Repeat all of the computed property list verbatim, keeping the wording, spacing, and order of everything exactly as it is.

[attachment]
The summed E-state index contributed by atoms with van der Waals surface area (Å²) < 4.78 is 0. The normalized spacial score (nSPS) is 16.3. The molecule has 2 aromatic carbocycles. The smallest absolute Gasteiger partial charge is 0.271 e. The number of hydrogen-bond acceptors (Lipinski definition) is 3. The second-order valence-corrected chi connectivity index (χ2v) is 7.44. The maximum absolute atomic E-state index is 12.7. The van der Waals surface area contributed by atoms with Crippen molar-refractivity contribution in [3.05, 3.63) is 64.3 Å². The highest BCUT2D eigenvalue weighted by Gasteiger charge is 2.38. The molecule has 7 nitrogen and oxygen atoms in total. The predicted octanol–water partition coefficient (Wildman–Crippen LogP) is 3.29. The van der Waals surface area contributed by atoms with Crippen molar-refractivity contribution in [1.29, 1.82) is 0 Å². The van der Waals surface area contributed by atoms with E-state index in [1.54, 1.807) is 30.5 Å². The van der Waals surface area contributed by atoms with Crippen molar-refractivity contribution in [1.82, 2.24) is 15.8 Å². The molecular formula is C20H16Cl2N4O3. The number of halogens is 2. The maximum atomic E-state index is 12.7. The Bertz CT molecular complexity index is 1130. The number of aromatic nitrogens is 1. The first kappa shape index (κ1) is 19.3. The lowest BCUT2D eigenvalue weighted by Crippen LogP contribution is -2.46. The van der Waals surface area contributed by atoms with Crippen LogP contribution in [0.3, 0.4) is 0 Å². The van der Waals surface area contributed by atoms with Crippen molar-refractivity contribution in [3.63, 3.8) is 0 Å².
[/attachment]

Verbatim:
The summed E-state index contributed by atoms with van der Waals surface area (Å²) < 4.78 is 0. The normalized spacial score (nSPS) is 16.3. The molecule has 2 aromatic carbocycles. The smallest absolute Gasteiger partial charge is 0.271 e. The number of hydrogen-bond acceptors (Lipinski definition) is 3. The second-order valence-corrected chi connectivity index (χ2v) is 7.44. The maximum absolute atomic E-state index is 12.7. The van der Waals surface area contributed by atoms with Crippen molar-refractivity contribution in [3.05, 3.63) is 64.3 Å². The highest BCUT2D eigenvalue weighted by Gasteiger charge is 2.38. The molecule has 7 nitrogen and oxygen atoms in total. The predicted octanol–water partition coefficient (Wildman–Crippen LogP) is 3.29. The van der Waals surface area contributed by atoms with Crippen molar-refractivity contribution in [1.29, 1.82) is 0 Å². The van der Waals surface area contributed by atoms with E-state index in [1.54, 1.807) is 30.5 Å². The van der Waals surface area contributed by atoms with Crippen molar-refractivity contribution in [1.82, 2.24) is 15.8 Å². The molecular formula is C20H16Cl2N4O3. The number of halogens is 2. The maximum atomic E-state index is 12.7. The Bertz CT molecular complexity index is 1130. The number of aromatic nitrogens is 1. The first kappa shape index (κ1) is 19.3. The lowest BCUT2D eigenvalue weighted by Crippen LogP contribution is -2.46. The van der Waals surface area contributed by atoms with Crippen LogP contribution in [0.3, 0.4) is 0 Å². The van der Waals surface area contributed by atoms with Crippen molar-refractivity contribution in [3.63, 3.8) is 0 Å².